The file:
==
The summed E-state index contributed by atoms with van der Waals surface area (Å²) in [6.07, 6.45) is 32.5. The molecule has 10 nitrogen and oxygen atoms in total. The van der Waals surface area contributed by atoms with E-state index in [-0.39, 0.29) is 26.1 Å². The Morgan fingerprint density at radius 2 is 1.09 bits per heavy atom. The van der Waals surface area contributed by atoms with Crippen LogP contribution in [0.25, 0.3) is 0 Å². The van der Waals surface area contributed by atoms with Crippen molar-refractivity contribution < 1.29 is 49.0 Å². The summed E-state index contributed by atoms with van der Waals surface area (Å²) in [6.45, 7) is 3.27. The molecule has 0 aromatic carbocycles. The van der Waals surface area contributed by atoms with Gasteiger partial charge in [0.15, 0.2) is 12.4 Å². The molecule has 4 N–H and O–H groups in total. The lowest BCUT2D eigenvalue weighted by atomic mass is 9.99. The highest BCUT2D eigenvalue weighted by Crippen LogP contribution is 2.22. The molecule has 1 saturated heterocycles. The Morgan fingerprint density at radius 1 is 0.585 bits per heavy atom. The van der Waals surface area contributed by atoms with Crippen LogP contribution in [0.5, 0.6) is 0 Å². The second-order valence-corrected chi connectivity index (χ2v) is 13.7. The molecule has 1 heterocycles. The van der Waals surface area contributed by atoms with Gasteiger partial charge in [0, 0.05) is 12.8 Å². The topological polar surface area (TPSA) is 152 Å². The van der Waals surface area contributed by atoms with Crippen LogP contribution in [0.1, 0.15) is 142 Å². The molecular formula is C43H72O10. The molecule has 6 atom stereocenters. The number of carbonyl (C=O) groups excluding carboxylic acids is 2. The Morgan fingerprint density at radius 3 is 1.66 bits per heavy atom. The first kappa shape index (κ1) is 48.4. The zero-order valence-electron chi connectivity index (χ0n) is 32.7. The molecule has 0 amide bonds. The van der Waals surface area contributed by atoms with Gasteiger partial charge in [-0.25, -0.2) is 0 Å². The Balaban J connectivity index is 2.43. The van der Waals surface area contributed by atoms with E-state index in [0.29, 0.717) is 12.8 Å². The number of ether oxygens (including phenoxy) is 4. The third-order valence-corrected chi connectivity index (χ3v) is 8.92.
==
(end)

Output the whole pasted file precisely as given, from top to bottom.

The summed E-state index contributed by atoms with van der Waals surface area (Å²) in [6.07, 6.45) is 32.5. The molecule has 10 nitrogen and oxygen atoms in total. The van der Waals surface area contributed by atoms with E-state index in [-0.39, 0.29) is 26.1 Å². The Morgan fingerprint density at radius 2 is 1.09 bits per heavy atom. The van der Waals surface area contributed by atoms with Crippen LogP contribution in [0.25, 0.3) is 0 Å². The van der Waals surface area contributed by atoms with Crippen molar-refractivity contribution < 1.29 is 49.0 Å². The summed E-state index contributed by atoms with van der Waals surface area (Å²) in [6.45, 7) is 3.27. The molecule has 0 aromatic carbocycles. The van der Waals surface area contributed by atoms with Gasteiger partial charge in [0.15, 0.2) is 12.4 Å². The molecule has 4 N–H and O–H groups in total. The lowest BCUT2D eigenvalue weighted by atomic mass is 9.99. The highest BCUT2D eigenvalue weighted by Crippen LogP contribution is 2.22. The molecule has 1 saturated heterocycles. The Morgan fingerprint density at radius 1 is 0.585 bits per heavy atom. The van der Waals surface area contributed by atoms with Crippen LogP contribution in [0.5, 0.6) is 0 Å². The second-order valence-corrected chi connectivity index (χ2v) is 13.7. The molecule has 1 heterocycles. The van der Waals surface area contributed by atoms with Gasteiger partial charge in [0, 0.05) is 12.8 Å². The topological polar surface area (TPSA) is 152 Å². The van der Waals surface area contributed by atoms with Crippen LogP contribution in [0.1, 0.15) is 142 Å². The molecular formula is C43H72O10. The molecule has 6 atom stereocenters. The number of carbonyl (C=O) groups excluding carboxylic acids is 2. The Morgan fingerprint density at radius 3 is 1.66 bits per heavy atom. The first kappa shape index (κ1) is 48.4. The zero-order valence-electron chi connectivity index (χ0n) is 32.7. The molecule has 0 amide bonds. The van der Waals surface area contributed by atoms with Gasteiger partial charge in [-0.25, -0.2) is 0 Å². The Balaban J connectivity index is 2.43. The van der Waals surface area contributed by atoms with E-state index in [0.29, 0.717) is 12.8 Å². The number of ether oxygens (including phenoxy) is 4. The third-order valence-corrected chi connectivity index (χ3v) is 8.92.